Is it important to check your infants’ vision?

Being a first-time parent is difficult, even for royalty! As Megan Markle opens up about the struggles of being a first time mom with the spotlight on her, we wanted to touch on the topic of infant eye care.

Infant Vision

Vision in infants is unknown. They cannot tell us things are blurry, or they are having headaches. They don’t know any other type of vision than what they are born seeing. As a result, poor vision in infants can affect them in many ways – in their behavior, learning, and development.

According to the American Optometric Association, infants should have their first comprehensive eye exam at the age of six months. This is typically done by their pediatrician and then a recommendation is made if the child needs another opinion from an eye care provider, yet 85 percent of America’s preschoolers don’t receive their first eye exam until age five. Studies also found that five to 10 percent of preschoolers and 25 percent of school-aged children have vision problems.

What can parents do to help?

Just like we are always telling our adult patients, vision issues can exist even without symptoms. Typically, when symptoms arise, it is too late for vision correction. That is why annual exams are so imperative. With technology like what we carry in our offices, we are able to get a full map of the patient’s eye without dilation. This is giving us early detection of many vision issues that could arise. The same is true for children. Annual exams allow optometrists to catch eye issues that may not be seen – not because of a parent not looking for them but because they are not detectable without an optometrist’s tools.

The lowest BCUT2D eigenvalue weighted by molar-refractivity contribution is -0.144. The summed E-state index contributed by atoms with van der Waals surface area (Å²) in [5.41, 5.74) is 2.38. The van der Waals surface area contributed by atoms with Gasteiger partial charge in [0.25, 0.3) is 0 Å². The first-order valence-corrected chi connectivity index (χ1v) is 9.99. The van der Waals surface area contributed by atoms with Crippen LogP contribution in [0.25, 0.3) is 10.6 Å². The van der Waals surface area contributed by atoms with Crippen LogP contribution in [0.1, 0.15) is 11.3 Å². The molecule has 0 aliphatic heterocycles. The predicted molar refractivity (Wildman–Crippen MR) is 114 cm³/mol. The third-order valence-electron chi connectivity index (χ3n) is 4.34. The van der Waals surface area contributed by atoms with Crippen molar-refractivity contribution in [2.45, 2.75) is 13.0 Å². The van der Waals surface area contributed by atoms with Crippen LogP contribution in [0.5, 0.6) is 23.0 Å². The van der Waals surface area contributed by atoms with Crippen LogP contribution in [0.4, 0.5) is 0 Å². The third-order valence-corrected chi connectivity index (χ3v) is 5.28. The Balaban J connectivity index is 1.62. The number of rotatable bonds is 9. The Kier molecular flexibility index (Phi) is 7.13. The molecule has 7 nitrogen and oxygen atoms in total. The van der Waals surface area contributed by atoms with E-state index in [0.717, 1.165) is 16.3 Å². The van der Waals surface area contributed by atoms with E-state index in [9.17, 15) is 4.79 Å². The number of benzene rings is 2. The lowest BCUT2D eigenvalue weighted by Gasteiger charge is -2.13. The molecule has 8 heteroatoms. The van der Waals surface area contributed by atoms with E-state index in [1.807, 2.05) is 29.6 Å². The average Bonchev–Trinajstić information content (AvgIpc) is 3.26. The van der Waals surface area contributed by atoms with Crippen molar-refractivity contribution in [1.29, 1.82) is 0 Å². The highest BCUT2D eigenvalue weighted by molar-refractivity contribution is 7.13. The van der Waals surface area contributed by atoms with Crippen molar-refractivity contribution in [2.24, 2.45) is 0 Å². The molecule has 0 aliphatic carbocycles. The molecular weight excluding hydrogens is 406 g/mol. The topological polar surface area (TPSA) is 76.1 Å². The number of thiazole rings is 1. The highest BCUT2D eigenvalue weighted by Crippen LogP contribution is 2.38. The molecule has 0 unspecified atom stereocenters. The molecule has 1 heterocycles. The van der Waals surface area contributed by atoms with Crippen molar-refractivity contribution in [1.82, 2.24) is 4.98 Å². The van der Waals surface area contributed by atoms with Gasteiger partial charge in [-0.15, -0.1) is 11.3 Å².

Early detection can be key. For example, these parents noticed their daughter Piper was not meeting milestones. Without a physical reasoning, they took her in for vision. Turns out she couldn’t see. Click here to watch her heart-warming reaction as she is able to see her mom clearly for the first time!

Although there are children with vision issues that are not detected and those, like Piper, that are showing visual signs, there is no way of knowing until you get your child’s vision checked.

What vision issues should I look for?

There are several issues children and infants may exhibit that would be cause for getting them into an optometrist, such as:

  • Crossed eyes
  • Inability to focus well on objects
  • Droopy eyelids
  • Family history of serious eye problems
  • Excessively watery or red eyes

Clear vision means happy baby – and parents!

Whether your child is suffering from poor vision or not, sometimes the peace of mind of getting them checked by a specialist is worth the time. Don’t forget to add your children to your vision plan if you would like those annual exams covered by insurance.

More questions about vision? Reach out to us today!